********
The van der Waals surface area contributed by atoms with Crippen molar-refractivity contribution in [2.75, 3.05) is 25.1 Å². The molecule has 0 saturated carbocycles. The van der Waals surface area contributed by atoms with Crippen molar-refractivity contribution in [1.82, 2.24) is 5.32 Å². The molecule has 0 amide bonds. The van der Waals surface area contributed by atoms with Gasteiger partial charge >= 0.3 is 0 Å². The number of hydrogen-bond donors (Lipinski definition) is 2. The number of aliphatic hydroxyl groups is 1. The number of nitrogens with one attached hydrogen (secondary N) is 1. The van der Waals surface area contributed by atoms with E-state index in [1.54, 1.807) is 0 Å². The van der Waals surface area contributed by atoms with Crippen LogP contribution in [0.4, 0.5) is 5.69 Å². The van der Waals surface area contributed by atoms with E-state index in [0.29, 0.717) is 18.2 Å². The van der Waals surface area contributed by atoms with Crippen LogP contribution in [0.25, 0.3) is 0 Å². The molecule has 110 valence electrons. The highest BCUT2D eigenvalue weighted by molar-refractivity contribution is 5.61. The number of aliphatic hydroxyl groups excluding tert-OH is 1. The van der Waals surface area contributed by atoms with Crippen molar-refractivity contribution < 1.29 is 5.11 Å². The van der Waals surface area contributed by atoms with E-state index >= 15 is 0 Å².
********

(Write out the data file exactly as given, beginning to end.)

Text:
The van der Waals surface area contributed by atoms with Crippen molar-refractivity contribution in [2.75, 3.05) is 25.1 Å². The molecule has 0 saturated carbocycles. The van der Waals surface area contributed by atoms with Crippen molar-refractivity contribution in [1.82, 2.24) is 5.32 Å². The molecule has 0 amide bonds. The van der Waals surface area contributed by atoms with Gasteiger partial charge >= 0.3 is 0 Å². The number of hydrogen-bond donors (Lipinski definition) is 2. The number of aliphatic hydroxyl groups is 1. The number of nitrogens with one attached hydrogen (secondary N) is 1. The van der Waals surface area contributed by atoms with E-state index in [1.54, 1.807) is 0 Å². The van der Waals surface area contributed by atoms with Crippen LogP contribution in [0.4, 0.5) is 5.69 Å². The van der Waals surface area contributed by atoms with E-state index in [0.29, 0.717) is 18.2 Å². The van der Waals surface area contributed by atoms with Crippen LogP contribution in [0.25, 0.3) is 0 Å². The molecule has 110 valence electrons. The highest BCUT2D eigenvalue weighted by molar-refractivity contribution is 5.61. The number of aliphatic hydroxyl groups excluding tert-OH is 1. The van der Waals surface area contributed by atoms with Crippen molar-refractivity contribution < 1.29 is 5.11 Å². The van der Waals surface area contributed by atoms with E-state index >= 15 is 0 Å².